Geo-politics and Afghanistan

Is South Asia witnessing the beginning of a new geo-political game between two obvious blocs (Indo-Afghan-USA and Moscow-Beijing-Pakistan-Iran) divided by conflicting views on sources of terrorism and shared interests in regional peace and development?

Posted on 01/1/17
By Imtiaz Gul | Via The Express Tribune
(Wikimedia Commons photo)
(Wikimedia Commons photo)

A new regional dynamism on peace and conflict led by Russia and China has emerged. With the presence of armed groups and the emergence of new terrorists bands such as Daesh there, Afghanistan remains at the of these new developments. The third session of a trilateral “working group” comprising Russia, China and Pakistan held on December 27 in Moscow also underscores what is playing out in the region.


Following the rare meeting, the group announced that Kabul will be invited to participate in future meetings on the threat posed by Islamic State (IS) militants in Afghanistan. The decision appeared to be a response to Afghan Foreign Ministry spokesman Ahmad Shekib Mostaghani who, in a note of disapproval, had asserted that “regardless of the good intentions of the participants, the Moscow talks would not help the situation in Afghanistan.” In a joint statement the three nations also reiterated their interest in facilitating peace talks between Kabul and the Taliban. The most striking in the statement was the collective “particular concern” over “increased activities of extremist groups including the IS (Daesh) affiliates in the embattled country.


A cursory look as to what is driving the new developments and guiding the Moscow-Beijing-Islamabad consultations entails some worrying as well as encouraging realities. Firstly, the stalemate on ground in Afghanistan, with 2016 having been the bloodiest year in over a decade of conflict between Taliban insurgents and Kabul. Secondly, the realization that only a regionally-led and coordinated solution might work following failure of international, US-led efforts to normalize Afghanistan. This might also result in the cooption of Iran, one of the two strategic neighbors of Afghanistan, into the dialogue, which should serve as a big facilitating factor. Third, the birth of Daesh, which most regional players view with extreme skepticism, resonated also by Ambassador Vitaly Churkin, Permanent Representative of Russia to the UN, in a rather dramatic way only days before the Moscow meeting.


Speaking during the  quarterly review of the Afghan situation at the Security Council on December 19 Churkin said elimination of Taliban leader Mullah Mansoor only strengthened the influence of irreconcilable radicles which only compounds the current situation in the country.


The most startling was Churkin’s revelations on the expansion/activities of the IS/Daesh influence in Afghanistan. Some excerpts from his statement are quite alarming. He stated that “There is also information about the presence in Afghanistan of IS camps and safe harbors where people from central Asian states and northern caucus’ republics are being trained and where 700 terrorist families from Syria have already arrived. The intensive nature of facilities in Syria and Iraq make fighters look at Afghanistan increasingly frequently because they can find refuge there and can find a new platform for expanding their influence to CA and Russia as well as China. Some of our partners are not averse to contacts with the extremist and terrorist groups existing in Afghanistan. We known many events when ISIL fighters were re-deployed into northern provinces of Afghanistan by helicopters without any identification signs”. Raising serious, intriguing questions on the US-NATO “attempts to diminish the threat of IS in Afghanistan.” He also quoted the US- NATO forces commander General Jon Nicholson who had “stated that the terrorist organisation IS had set itself of the goal of creating Caliphate in Afghanistan and the fighters Islamic Movement of Uzbekistan it with so-called Khorasan velayat.”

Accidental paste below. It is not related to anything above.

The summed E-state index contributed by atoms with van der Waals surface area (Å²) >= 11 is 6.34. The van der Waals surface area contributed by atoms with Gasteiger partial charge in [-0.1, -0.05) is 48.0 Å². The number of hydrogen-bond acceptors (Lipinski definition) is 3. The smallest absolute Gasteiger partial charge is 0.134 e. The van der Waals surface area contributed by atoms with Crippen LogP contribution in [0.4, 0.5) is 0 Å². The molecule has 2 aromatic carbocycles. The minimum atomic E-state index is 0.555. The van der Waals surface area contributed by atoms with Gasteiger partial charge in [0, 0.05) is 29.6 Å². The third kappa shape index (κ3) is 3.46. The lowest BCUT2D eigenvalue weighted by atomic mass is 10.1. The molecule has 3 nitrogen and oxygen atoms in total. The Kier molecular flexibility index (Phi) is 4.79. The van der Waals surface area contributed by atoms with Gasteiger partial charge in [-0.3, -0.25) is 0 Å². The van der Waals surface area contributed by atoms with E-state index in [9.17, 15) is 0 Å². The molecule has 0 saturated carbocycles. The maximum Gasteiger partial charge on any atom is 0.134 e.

Churkin also spoke of combat helicopters being used for the transfer of terrorists from one place to the other within Afghanistan, resonating similar apprehensions by Afghan law-makers in recent months. Fourth, the increasing craving for regional trade connectivity — epitomised by the China-Pakistan Economic Corridor. Fifth, despite the stated intent to help the Afghan peace process delisting Afghan individuals from the UN sanctions lists.


The joint statement said that China and Russia, as permanent members of the UN Security Council, had confirmed their “flexible approach to delisting Afghan individuals from the UN sanctions lists” as a contribution to peace efforts in Afghanistan. The Taliban has identified removal of international travel and financial restrictions on its leaders as one of its conditions for engaging in reconciliation talks.


Keeping in view these aspects, one wonders whether the new regional group will eventually trump the Quadrilateral Contact Group comprising China-Pakistan-USA-Afghanistan that was created on the sidelines of the Heart of Asia conference at Islamabad on December 9, 2016? Or is the beginning of a new geo-political game between two obvious blocs (Indo-Afghan-USA and Moscow-Beijing-Pakistan-Iran) divided by conflicting views on sources of terrorism and shared interests in regional peace and development?


The writer heads the independent Centre for Research and Security Studies, Islamabad and is author of Pakistan: Pivot of Hizbut Tahrir’s Global Caliphate

This article was first published in The Express Tribune. Click here to go to the original.

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